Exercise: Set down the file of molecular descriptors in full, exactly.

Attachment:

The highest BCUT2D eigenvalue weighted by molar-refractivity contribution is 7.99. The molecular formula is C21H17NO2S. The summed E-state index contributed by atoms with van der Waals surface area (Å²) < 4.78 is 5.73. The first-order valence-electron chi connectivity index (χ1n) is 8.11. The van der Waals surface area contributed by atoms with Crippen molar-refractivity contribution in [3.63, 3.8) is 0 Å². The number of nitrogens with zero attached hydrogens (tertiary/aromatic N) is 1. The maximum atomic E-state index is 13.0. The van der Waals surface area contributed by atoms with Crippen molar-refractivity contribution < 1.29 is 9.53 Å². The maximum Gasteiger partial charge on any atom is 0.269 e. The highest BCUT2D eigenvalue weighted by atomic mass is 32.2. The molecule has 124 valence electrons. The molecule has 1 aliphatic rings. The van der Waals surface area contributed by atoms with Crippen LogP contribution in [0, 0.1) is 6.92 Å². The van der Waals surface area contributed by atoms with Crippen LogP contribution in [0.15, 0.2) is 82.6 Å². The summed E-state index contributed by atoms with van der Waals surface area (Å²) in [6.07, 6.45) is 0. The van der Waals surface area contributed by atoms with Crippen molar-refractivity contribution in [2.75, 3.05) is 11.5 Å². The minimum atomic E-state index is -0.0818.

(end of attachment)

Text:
The highest BCUT2D eigenvalue weighted by molar-refractivity contribution is 7.99. The molecular formula is C21H17NO2S. The summed E-state index contributed by atoms with van der Waals surface area (Å²) < 4.78 is 5.73. The first-order valence-electron chi connectivity index (χ1n) is 8.11. The van der Waals surface area contributed by atoms with Crippen molar-refractivity contribution in [3.63, 3.8) is 0 Å². The number of nitrogens with zero attached hydrogens (tertiary/aromatic N) is 1. The maximum atomic E-state index is 13.0. The van der Waals surface area contributed by atoms with Crippen molar-refractivity contribution < 1.29 is 9.53 Å². The maximum Gasteiger partial charge on any atom is 0.269 e. The highest BCUT2D eigenvalue weighted by atomic mass is 32.2. The molecule has 124 valence electrons. The molecule has 1 aliphatic rings. The van der Waals surface area contributed by atoms with Crippen LogP contribution in [0, 0.1) is 6.92 Å². The van der Waals surface area contributed by atoms with Crippen LogP contribution in [0.15, 0.2) is 82.6 Å². The summed E-state index contributed by atoms with van der Waals surface area (Å²) in [6.07, 6.45) is 0. The van der Waals surface area contributed by atoms with Crippen molar-refractivity contribution in [2.75, 3.05) is 11.5 Å². The minimum atomic E-state index is -0.0818.